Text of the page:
Just in time for Monday's 4th Bioethics class
, here's a Dallas Morning News article
on the dispute in Austin over the disposition of frozen embryos, involving a divorcing couple and their interrupted plans for an IVF pregnancy. (The article exemplifies one of my pet peeves about journalists' tangential (at best) understanding of legal process. In its last paragraph, the article states, "Arguments before the Texas Supreme Court in the Roman case have not yet been set," but nowhere this statement does the reporter ever say what the outcome was at the trial court level (Family Court? Probate Court? In what county?) or the intermediate appellate level.)
This is a replay of the famous Tennessee Supreme Court case, Junior Davis v. Mary Sue Davis
, which was the first case to say that, absent extraordinary circumstances, the ex-spouse who wants to avoid parenthood should ordinarily be allowed to do so:
In summary, we hold that disputes involving the Disposition of preembryos produced by in vitro fertilization should be resolved, first, by looking to the preferences of the progenitors. If their wishes cannot be ascertained, or if there is dispute, then their prior agreement concerning Disposition should be carried out. If no prior agreement exists, then the relative interests of the parties in using or not using the preembryos must be weighed. Ordinarily, the party wishing to avoid procreation should prevail,
assuming that the other party has a reasonable possibility of achieving parenthood by means other than use of the preembryos in question. If no other reasonable alternatives exist, then the argument in favor of using the preembryos to achieve pregnancy should be considered. However, if the party seeking control of the preembryos intends merely to donate them to another couple, the objecting party obviously has the greater interest and should prevail.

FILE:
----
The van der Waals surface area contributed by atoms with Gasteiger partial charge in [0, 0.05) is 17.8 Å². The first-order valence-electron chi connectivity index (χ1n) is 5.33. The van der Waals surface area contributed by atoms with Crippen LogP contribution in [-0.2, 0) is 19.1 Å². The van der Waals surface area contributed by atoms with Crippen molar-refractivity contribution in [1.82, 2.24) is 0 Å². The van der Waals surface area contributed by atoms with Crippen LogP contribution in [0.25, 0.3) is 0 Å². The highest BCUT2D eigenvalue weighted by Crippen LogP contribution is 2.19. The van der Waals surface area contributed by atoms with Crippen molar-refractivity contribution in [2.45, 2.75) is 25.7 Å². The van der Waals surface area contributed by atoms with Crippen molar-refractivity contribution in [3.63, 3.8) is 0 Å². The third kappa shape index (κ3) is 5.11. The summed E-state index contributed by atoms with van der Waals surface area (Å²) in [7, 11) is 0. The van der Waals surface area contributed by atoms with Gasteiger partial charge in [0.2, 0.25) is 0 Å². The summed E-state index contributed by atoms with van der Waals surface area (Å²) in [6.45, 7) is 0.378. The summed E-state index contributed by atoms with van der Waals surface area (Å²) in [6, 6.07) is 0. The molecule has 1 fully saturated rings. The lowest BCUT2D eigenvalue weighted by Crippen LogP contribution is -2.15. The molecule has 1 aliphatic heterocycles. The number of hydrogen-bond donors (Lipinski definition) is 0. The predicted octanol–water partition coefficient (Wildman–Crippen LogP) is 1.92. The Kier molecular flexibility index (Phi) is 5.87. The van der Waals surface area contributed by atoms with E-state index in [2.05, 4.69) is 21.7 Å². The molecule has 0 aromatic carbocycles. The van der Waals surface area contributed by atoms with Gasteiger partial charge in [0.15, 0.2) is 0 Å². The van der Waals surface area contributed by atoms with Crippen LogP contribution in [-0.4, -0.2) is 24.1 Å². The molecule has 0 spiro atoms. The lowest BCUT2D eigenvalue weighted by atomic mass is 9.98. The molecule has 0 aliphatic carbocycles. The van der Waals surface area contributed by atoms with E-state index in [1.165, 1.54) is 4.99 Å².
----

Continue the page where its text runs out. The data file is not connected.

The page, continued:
Most courts have followed the Tennessee court's lead in this arena.
As for the Texas case, here is the appellate court' s opinion
(the husband won: "We hold that the embryo agreement provides that the frozen embryos are to be discarded in the event of divorce. By awarding the frozen embryos to Augusta, the trial court improperly rewrote the parties’ agreement instead of enforcing what the parties had voluntarily decided in the event of divorce. Accordingly, the trial court abused its discretion in not enforcing the embryo agreement. ") and a link to the Supreme Court's docket sheet in Roman v. Roman
. Petitioner's reply brief on the merits is due June 15th, though the parties in this case have received many extensions of time during their year at the Supreme Court; all told, the case has been kicking around for almost 5 years (nearly as long as the Romans' marriage lasted). More to follow . . . .